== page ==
Despite the fact that you can't get this virus from eating pork, Egypt is destroying its pigs and several other countries are not importing pigs from the U.S. or Mexico. This is another form of hysteria.
Perhaps the greatest overreaction of all is the new pandemic alert system that the World Health Organization developed in response to the 2005 bird flu scare (an alert system developed in response to a scare??). Though it is reasonable to call a pandemic for an extensive spread of a new strain of killer flu to many parts of the world at once, what is sorely lacking in this alert system is any counting of actual cases or number of deaths before raising the alert level. As a result, we may end up with the first pandemic in history with less than a thousand deaths. Consider that the last pandemic, the 1968 Hong Kong Flu, which was controlled with the help of vaccines, public health measures, and treatments for secondary infections with antibiotics, killed 750,000 worldwide.
It look like H1N1 is another pandemic of mostly of fear - something that is stronger and more infectious than any virus.
Marc Siegel M.D., a FOX Medical Contributor, is the author of "False Alarm; the Truth About the Epidemic of Fear and Bird Flu: Everything You Need to Know About the Next Pandemic."
 

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Well, the news coverage I've seen - BBC radio and internet - it hasn't been overhyped. The general impression is "Hope for the best, prepare for the worst." This seems sensible to me. Yes, we're probably not all going to die of swine flu, but the outbreak could be serious, like the one in 1918, which started off mild, but got very serious.

It's better to take it seriously now, just in case. Shame about the Egyptian pigs though.
 

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Honestly, I think the hysteria is going to go on for another few weeks, and the swine flu will be history just like every other epidemic scare.

That's just my theory though. Who knows?
Better to be safe than sorry, I guess.
 

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Yes, it has been overhyped.

Thanks for the article. It's nice to hear someone with a clear thinking perspective on this. And just as a shameless plug, go pick-up his book False Alarm if you haven't read it, the timing couldn't be better.
 

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Yes. Well, all I know is I'm sick of hearing about it. Pardon the pun. I figure they'll have made a documentary off this in a few months, then turn it into a box office success. *cough*SARS*cough* Not that that was a hit...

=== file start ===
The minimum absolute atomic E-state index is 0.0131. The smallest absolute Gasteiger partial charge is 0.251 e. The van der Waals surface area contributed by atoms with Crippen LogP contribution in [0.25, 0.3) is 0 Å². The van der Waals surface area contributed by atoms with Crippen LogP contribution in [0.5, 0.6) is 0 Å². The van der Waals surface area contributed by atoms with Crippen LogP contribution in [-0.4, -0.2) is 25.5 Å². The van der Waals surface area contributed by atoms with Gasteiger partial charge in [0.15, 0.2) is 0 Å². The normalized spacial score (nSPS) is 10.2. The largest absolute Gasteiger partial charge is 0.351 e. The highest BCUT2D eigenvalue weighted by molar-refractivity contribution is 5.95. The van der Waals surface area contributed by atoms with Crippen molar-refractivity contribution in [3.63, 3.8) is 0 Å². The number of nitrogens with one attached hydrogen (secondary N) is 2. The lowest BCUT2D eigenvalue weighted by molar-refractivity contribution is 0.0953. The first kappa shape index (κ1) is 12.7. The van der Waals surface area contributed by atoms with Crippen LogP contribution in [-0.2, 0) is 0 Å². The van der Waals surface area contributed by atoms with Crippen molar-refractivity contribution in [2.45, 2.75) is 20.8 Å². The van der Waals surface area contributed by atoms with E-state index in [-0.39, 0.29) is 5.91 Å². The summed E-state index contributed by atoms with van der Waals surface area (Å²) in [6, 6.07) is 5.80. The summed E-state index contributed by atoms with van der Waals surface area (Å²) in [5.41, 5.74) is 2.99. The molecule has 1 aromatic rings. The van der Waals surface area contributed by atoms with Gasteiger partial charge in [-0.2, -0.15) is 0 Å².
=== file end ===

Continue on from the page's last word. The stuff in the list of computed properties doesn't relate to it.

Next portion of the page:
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My son's got the flu (I assume it's not swine flu, but who knows.), and I called the nurse just to see what kind of symptoms would warrant a trip to the doctor, and she said basically that this swine flu isn't any worse than any other flu, it's just that since no one has immunity yet, there's the possibility of large numbers of people getting it. That made sense to me. I think it's definitely overhyped. It doesn't sound any scarier than any other flu.
 

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Depends on what media you're talking about - I haven't really noticed too much hype on the internet. I usually just look at Google News though.
 

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36,000 deaths in the US due to flu in an average year.
1 death in the US due to Swine Flu.

Do the math!
 

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"Outbreak"... "pandemic"... you know the media latches onto those words... attention-grabbing topics = ratings for news telecasts = why we're hearing about it so much.

So far, yes, it does seem overhyped..
 

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"The boy who cried wolf" flu.

Everytime they hype a flu, and its not as bad as they say it is, people wont believe it next time.

So if a really bad flu happens one day, and no-one believes it, we can blame the media!